There are very few cultural institutions in the rural villages. Oftentimes there is but a single library and a single House of Culture (community centre for arts and culture). Libraries are entirely free to visit. It is crucial in the low income regions, where people can’t afford to spend money on culture and education.
Reading is not the main cause for visiting; each library is a centre for education, cultural events and entertainment. The spaces are used for distributing news, celebrating anniversaries and social gatherings. Village libraries exist to preserve national traditions and historical knowledge.
Many of the libraries are managed by just one employee each, most of them being women. They are the ones in charge of decorating the spaces which is why each library possesses a unique interior. Each librarian has a special hobby of their own such as music, crochet, doll making, or papier-machè. Creative and artistic in their own way, they enjoy sharing their knowledge and their skills with children for free. Most librarians work part-time. Due to a serious deficit of government’s financing, full-time positions in libraries almost do not exist.
Village libraries' book funds rarely receive contributions; some funds have but a few hundreds of books available. Mobile data and smartphones have driven the public interest towards digital resources which village libraries often don’t have access to. The librarians compensate for the decline of interest in printed editions and the infrequent donations to the funds with organising various events within the library spaces, such as celebrations of renowned writers and poets' anniversaries, lectures on local history, open gatherings for children and adults, numerous workshops and quizzes.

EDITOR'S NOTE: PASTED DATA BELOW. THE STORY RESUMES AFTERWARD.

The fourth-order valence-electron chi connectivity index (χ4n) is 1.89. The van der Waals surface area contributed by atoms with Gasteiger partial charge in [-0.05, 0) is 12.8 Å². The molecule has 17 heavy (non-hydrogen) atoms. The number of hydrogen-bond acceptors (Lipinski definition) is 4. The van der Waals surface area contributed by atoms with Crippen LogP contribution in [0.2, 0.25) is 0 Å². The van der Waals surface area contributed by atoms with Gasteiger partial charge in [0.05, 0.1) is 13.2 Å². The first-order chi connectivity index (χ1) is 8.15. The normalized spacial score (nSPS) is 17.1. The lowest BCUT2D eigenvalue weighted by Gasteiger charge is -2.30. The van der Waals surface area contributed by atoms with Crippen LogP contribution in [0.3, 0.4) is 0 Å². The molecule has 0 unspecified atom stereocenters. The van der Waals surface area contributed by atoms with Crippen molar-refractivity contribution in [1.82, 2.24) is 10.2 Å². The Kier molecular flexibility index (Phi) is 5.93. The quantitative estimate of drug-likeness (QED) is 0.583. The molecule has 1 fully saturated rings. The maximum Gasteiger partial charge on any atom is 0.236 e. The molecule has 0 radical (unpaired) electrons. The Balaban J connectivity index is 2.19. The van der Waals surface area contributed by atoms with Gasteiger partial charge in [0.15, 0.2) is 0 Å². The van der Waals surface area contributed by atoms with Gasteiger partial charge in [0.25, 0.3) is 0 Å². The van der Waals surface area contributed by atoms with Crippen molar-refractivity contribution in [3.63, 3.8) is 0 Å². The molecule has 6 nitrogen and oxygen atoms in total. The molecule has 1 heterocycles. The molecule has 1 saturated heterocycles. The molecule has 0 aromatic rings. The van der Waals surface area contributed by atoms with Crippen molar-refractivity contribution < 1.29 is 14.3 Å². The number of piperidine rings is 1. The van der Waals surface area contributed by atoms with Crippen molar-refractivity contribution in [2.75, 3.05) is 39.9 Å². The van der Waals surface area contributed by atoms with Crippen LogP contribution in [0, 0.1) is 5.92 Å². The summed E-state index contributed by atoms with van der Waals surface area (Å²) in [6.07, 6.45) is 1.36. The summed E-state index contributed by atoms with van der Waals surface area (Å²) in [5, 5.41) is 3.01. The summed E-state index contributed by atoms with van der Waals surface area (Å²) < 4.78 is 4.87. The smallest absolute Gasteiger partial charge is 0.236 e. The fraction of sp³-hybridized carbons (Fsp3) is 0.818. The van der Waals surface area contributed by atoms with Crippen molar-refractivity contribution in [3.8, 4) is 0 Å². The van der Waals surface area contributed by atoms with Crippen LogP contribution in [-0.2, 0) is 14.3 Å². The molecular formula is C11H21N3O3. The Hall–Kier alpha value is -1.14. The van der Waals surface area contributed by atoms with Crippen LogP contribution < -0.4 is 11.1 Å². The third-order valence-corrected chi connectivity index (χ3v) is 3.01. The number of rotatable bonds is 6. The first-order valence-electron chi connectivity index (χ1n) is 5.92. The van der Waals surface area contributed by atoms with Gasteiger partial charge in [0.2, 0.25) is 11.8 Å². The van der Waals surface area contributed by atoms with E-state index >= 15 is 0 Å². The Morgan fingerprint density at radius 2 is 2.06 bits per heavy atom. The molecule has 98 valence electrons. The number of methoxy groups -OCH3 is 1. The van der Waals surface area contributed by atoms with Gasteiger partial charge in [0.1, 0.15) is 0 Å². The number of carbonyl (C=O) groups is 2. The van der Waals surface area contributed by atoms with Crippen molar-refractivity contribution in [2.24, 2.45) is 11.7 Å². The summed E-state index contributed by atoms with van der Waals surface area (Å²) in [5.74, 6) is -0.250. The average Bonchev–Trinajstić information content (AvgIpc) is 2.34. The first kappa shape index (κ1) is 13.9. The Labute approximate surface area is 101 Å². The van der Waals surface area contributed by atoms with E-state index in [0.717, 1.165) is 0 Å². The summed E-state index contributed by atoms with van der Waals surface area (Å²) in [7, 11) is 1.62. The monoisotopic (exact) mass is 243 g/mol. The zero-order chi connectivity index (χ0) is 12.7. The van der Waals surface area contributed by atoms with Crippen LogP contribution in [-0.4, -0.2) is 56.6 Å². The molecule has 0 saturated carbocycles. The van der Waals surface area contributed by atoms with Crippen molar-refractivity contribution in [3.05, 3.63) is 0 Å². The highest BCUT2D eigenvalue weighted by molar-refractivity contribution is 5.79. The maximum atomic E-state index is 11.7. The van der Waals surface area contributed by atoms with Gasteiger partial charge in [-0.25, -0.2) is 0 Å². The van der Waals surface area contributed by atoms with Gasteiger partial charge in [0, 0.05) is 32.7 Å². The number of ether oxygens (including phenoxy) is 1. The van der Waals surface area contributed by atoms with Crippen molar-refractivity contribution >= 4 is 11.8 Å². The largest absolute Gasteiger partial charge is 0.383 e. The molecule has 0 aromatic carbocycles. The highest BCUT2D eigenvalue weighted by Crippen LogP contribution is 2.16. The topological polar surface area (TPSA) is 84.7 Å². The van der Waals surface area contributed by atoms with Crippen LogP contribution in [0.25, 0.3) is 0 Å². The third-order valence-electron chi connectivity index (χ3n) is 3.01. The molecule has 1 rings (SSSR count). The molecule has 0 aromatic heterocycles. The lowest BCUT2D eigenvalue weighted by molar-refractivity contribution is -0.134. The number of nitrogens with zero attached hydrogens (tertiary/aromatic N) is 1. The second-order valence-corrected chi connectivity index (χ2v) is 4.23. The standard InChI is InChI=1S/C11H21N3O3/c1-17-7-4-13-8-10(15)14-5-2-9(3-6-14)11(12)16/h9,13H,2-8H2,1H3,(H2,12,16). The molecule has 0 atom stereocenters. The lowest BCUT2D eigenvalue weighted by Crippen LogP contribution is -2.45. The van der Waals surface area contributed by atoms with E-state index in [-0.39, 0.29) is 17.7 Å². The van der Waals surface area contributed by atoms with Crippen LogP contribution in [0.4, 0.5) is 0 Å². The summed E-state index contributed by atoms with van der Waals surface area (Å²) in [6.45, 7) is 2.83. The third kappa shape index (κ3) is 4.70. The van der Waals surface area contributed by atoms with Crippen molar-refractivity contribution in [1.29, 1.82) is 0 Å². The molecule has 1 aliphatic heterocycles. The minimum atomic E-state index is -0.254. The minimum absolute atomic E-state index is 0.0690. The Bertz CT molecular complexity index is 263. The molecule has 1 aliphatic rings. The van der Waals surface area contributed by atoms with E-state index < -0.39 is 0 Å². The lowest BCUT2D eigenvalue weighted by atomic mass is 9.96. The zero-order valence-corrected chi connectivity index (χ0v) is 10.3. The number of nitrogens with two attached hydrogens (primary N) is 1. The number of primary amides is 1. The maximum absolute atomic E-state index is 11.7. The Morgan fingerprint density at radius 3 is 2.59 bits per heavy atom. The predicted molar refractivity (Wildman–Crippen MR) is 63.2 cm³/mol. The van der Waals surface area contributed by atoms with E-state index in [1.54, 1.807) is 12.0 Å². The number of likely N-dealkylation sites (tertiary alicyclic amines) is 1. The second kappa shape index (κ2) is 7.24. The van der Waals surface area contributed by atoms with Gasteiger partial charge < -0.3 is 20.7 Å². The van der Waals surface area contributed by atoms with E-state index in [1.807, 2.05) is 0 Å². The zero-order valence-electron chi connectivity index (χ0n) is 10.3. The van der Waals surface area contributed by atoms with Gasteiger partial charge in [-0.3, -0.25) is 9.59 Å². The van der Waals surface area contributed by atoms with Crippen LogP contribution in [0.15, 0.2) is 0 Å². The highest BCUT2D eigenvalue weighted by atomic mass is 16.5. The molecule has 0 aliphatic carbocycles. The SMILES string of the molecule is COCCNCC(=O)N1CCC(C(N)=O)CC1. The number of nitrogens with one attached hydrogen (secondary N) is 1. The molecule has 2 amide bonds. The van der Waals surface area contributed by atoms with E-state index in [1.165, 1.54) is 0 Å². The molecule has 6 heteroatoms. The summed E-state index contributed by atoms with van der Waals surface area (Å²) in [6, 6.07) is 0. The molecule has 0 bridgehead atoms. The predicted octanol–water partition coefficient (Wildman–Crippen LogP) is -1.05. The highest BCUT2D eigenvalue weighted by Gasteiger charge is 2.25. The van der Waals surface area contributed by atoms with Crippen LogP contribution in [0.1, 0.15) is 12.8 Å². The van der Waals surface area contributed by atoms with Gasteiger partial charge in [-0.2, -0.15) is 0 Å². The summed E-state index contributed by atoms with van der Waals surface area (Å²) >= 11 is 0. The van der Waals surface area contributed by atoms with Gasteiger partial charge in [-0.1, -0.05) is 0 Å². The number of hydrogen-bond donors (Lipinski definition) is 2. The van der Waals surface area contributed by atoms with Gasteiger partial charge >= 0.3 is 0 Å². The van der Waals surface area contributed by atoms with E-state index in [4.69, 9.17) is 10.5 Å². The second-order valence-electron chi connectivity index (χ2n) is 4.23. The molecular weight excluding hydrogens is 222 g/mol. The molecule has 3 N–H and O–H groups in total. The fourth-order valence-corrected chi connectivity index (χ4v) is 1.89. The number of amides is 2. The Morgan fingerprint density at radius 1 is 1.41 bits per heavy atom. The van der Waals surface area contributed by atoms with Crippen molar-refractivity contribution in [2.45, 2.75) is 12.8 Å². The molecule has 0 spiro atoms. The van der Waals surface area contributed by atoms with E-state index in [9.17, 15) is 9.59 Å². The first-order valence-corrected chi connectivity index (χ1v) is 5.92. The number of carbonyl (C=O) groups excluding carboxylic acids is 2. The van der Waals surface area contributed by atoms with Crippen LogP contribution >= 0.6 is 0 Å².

Village libraries keep disappearing. In five years’ time, many will be closed as the population of the rural areas continues to decrease.
In the middle of making this series it became clear to me that the focus of the project was not only and not as much the libraries themselves as it is the women that single handedly carry the cultural education of rural areas’ residents on their backs.